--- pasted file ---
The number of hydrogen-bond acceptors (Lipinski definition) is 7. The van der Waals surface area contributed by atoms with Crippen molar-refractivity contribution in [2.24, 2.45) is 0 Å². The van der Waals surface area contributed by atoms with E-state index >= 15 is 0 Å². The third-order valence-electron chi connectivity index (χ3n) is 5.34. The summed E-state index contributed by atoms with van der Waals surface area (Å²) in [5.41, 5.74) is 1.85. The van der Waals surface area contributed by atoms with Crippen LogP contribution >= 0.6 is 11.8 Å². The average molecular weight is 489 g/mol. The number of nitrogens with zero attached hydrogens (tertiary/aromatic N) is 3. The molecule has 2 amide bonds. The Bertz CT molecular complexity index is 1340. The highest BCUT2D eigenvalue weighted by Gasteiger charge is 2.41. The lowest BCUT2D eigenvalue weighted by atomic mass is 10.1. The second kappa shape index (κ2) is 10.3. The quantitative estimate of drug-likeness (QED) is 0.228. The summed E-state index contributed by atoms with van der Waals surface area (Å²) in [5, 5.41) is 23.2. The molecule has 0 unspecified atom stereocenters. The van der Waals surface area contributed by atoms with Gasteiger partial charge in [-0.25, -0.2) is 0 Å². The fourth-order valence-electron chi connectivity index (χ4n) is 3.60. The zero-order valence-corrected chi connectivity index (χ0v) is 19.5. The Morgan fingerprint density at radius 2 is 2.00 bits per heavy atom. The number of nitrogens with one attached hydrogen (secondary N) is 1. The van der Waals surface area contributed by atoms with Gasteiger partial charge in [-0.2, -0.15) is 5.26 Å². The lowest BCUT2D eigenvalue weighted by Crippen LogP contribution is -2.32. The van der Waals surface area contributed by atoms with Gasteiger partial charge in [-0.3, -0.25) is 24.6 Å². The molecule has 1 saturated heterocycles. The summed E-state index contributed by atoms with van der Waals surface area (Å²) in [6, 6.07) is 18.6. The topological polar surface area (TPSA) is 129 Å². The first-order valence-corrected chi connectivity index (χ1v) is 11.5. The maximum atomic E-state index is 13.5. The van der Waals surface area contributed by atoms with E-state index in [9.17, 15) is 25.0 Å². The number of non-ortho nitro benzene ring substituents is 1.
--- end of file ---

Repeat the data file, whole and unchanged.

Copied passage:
The number of hydrogen-bond acceptors (Lipinski definition) is 7. The van der Waals surface area contributed by atoms with Crippen molar-refractivity contribution in [2.24, 2.45) is 0 Å². The van der Waals surface area contributed by atoms with E-state index >= 15 is 0 Å². The third-order valence-electron chi connectivity index (χ3n) is 5.34. The summed E-state index contributed by atoms with van der Waals surface area (Å²) in [5.41, 5.74) is 1.85. The van der Waals surface area contributed by atoms with Crippen LogP contribution >= 0.6 is 11.8 Å². The average molecular weight is 489 g/mol. The number of nitrogens with zero attached hydrogens (tertiary/aromatic N) is 3. The molecule has 2 amide bonds. The Bertz CT molecular complexity index is 1340. The highest BCUT2D eigenvalue weighted by Gasteiger charge is 2.41. The lowest BCUT2D eigenvalue weighted by atomic mass is 10.1. The second kappa shape index (κ2) is 10.3. The quantitative estimate of drug-likeness (QED) is 0.228. The summed E-state index contributed by atoms with van der Waals surface area (Å²) in [5, 5.41) is 23.2. The molecule has 0 unspecified atom stereocenters. The van der Waals surface area contributed by atoms with Gasteiger partial charge in [-0.25, -0.2) is 0 Å². The fourth-order valence-electron chi connectivity index (χ4n) is 3.60. The zero-order valence-corrected chi connectivity index (χ0v) is 19.5. The Morgan fingerprint density at radius 2 is 2.00 bits per heavy atom. The number of nitrogens with one attached hydrogen (secondary N) is 1. The van der Waals surface area contributed by atoms with Gasteiger partial charge in [-0.2, -0.15) is 5.26 Å². The lowest BCUT2D eigenvalue weighted by Crippen LogP contribution is -2.32. The van der Waals surface area contributed by atoms with Gasteiger partial charge in [-0.3, -0.25) is 24.6 Å². The molecule has 1 saturated heterocycles. The summed E-state index contributed by atoms with van der Waals surface area (Å²) in [6, 6.07) is 18.6. The topological polar surface area (TPSA) is 129 Å². The first-order valence-corrected chi connectivity index (χ1v) is 11.5. The maximum atomic E-state index is 13.5. The van der Waals surface area contributed by atoms with E-state index in [9.17, 15) is 25.0 Å². The number of non-ortho nitro benzene ring substituents is 1.